Update 13-04: Sunday, June 16, 2013.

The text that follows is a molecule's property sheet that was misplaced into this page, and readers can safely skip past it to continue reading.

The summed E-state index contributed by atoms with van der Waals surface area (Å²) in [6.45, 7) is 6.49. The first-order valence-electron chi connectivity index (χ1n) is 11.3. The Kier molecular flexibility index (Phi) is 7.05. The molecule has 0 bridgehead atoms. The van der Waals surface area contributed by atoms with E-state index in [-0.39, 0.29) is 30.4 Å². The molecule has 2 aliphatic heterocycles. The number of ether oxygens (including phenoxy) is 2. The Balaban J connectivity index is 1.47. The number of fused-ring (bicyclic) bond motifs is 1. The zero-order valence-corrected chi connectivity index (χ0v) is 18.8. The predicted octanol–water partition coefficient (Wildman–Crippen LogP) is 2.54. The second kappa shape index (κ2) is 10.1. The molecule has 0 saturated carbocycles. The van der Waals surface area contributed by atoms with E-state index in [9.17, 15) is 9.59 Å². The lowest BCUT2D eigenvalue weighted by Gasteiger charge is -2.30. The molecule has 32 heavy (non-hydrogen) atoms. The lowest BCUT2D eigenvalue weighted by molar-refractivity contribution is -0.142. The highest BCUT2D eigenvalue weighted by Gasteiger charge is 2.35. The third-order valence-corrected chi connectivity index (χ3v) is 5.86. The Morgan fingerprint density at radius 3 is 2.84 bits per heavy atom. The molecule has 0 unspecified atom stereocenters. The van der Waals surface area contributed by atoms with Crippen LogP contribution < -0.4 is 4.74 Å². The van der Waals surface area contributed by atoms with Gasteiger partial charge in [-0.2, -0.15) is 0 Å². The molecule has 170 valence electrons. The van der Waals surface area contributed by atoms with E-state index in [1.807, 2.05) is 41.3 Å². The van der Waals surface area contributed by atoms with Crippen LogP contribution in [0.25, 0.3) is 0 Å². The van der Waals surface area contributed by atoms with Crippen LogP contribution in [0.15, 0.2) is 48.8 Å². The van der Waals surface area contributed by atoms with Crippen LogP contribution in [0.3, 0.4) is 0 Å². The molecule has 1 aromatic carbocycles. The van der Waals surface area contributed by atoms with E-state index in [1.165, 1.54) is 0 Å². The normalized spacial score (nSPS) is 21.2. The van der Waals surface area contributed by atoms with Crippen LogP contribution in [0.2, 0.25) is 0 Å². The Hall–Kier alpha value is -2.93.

The Western Comrade, v. 2, no. 9/10 [Jan. 1915] Large file. Graphic pdf of the 20th issue of The Western Comrade, edited by Job Harriman and Frank E. Wolfe. Key Contents: Frank E. Wolfe: "Current Comment." A.F. Gannon: "Dugan." C.E. Russell: "The Madness of Capitalism." George D. Herron: "The Outlook in Europe." Mila Tupper Maynard; "Who Are the Ignorant Laborers?" Clarence Darrow: "Strangling by the State." Morris Hillquit: "Socialism and War." Homer Constantine: "Who's Fighting and Why!" Carl D. Thompson: "The Purpose of Socialism." Charlotte Perkins Gilman: "The Sentence." "Seven Months' Progress at Llano del Rio: Cooperative Colony Shows Remarkable Growth in Numbers and Prosperity." W.J. Ghent: "Hypocrisy and War." Samuel C. Meyerson: "War Brides." W.E.B.: "Reichstag Rebelliion." Joshua Wanhope: "Need of the Hour." William E. Bohn: "Last Line of Defense." Thomas C. Hall: "Fear of Russian Invasion." Max Eastman: "The Great Socialist" (on Karl Liebknecht, from The Masses). Jessie Wallace Hughan: "What is Socialism?" A.M. Simons: "Crisis of the Hour." Upton Sinclair: "Worship Up to Date" (from New York World).